So now that we’ve established what proteins are and why we need them, let’s talk about where I actually get them from. Because obviously, vegans don’t consume meat (my personal reasons are here), and neither do we eat dairy or eggs (my personal reasons are here). So that ruthlessly cuts out the most obvious sources of protein. But what I didn’t realize (back in my pre-herbivore days), was that most everything I eat has at least small amounts of protein, and over the course of the day, those small amounts all add up–and, consequently, supply me with all that my little body demands.
But there are definitely the hard-hitters, those high-in-protein foods that satisfy a huge portion of my daily needs. Things like beans, lentils, quinoa, brown rice, buckwheat, oats, hempseeds, chia seeds, sunflower seeds, and all kinds of nuts are my trusty proteins of choice. And while the protein found in most veggies and fruits is relatively small, there are still some that pack a pretty good punch. My personal favorites are peas, broccoli, sweet potatoes, potatoes, corn, and Brussels sprouts–all offering up a substantial serving of protein.
My Food Revolution
Okay, science class is over. Hopefully you made it this far without your eyes glazing over; now we can move on to storytime. Because as usual, I’ve got a tale to tell. Luckily, I’ve had some issues with protein in the past, which probably doesn’t sound like something I’d want to so readily admit. But I’m still glad I can say this even if it does perpetuate a stereotype, because it fostered a much better understanding of the food I eat. And the more I understand, the happier (and healthier) I generally am.
My food journey was kind of like…an explosion. An enormous explosion. I have panic to thank for my food revolution, because in my desperation to locate the source of my inexplicable terror, I was inevitably led to what I was ingesting. First to go were the obvious things like hydrogenated oils, high fructose corn syrup, MSG, refined sugars, preservatives, and artificial anything, but I didn’t stop there. The more I learned, the less I could ignore.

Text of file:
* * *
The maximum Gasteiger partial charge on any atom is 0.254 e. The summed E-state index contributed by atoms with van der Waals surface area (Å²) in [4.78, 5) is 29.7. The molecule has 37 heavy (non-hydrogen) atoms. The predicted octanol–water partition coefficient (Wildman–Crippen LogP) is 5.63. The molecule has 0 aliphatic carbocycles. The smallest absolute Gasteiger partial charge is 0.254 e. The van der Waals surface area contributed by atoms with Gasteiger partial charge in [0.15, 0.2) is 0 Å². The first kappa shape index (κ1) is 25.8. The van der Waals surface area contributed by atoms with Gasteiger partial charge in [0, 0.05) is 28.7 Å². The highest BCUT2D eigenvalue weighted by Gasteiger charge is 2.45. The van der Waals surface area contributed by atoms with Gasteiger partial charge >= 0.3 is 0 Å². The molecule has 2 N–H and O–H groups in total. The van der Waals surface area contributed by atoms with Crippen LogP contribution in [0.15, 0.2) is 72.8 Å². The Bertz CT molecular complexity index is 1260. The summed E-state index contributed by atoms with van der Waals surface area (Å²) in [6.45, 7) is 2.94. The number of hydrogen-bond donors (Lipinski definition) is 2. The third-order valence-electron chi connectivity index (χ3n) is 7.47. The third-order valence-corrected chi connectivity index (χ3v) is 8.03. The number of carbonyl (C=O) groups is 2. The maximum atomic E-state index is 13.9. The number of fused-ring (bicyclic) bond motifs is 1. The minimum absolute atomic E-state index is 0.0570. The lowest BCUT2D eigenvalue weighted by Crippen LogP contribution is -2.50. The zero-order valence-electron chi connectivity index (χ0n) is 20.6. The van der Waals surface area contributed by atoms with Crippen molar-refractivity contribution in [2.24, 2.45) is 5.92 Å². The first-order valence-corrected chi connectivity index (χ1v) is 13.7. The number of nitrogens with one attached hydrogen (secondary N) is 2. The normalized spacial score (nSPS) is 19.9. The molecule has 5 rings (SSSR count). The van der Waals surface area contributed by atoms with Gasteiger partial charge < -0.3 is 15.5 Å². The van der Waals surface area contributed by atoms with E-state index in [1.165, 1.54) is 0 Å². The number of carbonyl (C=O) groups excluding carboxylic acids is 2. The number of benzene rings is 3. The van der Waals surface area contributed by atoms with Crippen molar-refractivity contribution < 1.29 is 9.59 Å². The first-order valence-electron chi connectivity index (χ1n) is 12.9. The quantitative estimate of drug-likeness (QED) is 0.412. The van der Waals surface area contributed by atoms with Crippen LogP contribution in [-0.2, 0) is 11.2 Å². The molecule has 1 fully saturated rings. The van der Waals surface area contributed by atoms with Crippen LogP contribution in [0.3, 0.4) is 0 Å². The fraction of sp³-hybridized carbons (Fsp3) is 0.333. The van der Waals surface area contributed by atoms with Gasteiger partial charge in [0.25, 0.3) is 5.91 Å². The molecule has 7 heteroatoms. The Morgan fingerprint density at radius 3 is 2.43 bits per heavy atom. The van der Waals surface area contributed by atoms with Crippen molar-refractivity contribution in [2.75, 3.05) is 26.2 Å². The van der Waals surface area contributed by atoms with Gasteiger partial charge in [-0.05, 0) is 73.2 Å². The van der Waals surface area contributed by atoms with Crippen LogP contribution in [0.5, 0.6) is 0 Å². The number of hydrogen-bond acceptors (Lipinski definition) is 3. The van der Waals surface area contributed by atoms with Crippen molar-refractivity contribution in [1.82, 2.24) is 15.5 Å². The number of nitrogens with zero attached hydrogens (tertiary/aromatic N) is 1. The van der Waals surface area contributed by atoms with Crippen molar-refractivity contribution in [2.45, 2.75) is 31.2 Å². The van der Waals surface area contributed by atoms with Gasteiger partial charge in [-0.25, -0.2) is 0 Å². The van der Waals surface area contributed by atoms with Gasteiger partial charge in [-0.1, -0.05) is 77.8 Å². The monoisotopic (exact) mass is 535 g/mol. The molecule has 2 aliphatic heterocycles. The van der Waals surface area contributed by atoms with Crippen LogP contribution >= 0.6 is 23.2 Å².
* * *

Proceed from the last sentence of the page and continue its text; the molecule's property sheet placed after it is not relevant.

Steadily, over the years, my diet was whittled down to…food. Pure, simple food. Seriously, if I don’t know the ingredient, 99.9% of the time it isn’t actually something meant for human consumption. Ironically, these food choices make my diet look extreme by today’s standard, but in actuality, all it did was make things really simple, really basic, really clean. And, you know, truly nourishing for my body.
What Didn’t Work
Which was all great except that the knowledge influx was massively huge, and initially without end. I would read a book or watch a documentary and if it seemed valid then I enthusiastically gave it a go. Juicing, Ayurveda, raw, Candida–just one thing after another. I was learning a lot (mostly about what didn’t work for me), but not really giving much thought to the details. Important details, like protein amounts. It was a highly experimental phase and the only constant was the knowing that as long as I wasn’t eating animals, everything else was pretty much up for discussion.
Thankfully, I have a body that speaks to me. Loudly. It often takes time for me to understand its coded language, but it likes to persistently yell back when it’s feeling mistreated. And it won’t stop yelling until I listen. One of the things that I realized, over time, was that too little protein intake would result in a terrifically sore neck (for me). Luckily, it’s easily alleviated by one or two high protein meals, and avoided altogether by consistent protein consumption. But it’s important to understand that my protein woes weren’t because getting enough protein was hard, but because I didn’t have a fully working relationship with food. Yet.
Keep Up The Good Work
So now that I’d figured out that I had protein issues, what did I do about it? I educated myself (Google was invented for people like me). I found myself a protein calculator (like this one) and figured out what my daily goal should be. And then for several months I kept a tally of the protein I was consuming during the course of a day. Was it tedious? A little bit. But did it work? You bet. This daily tally was just one more puzzle piece in understanding food and how it worked for (or sometimes against) me.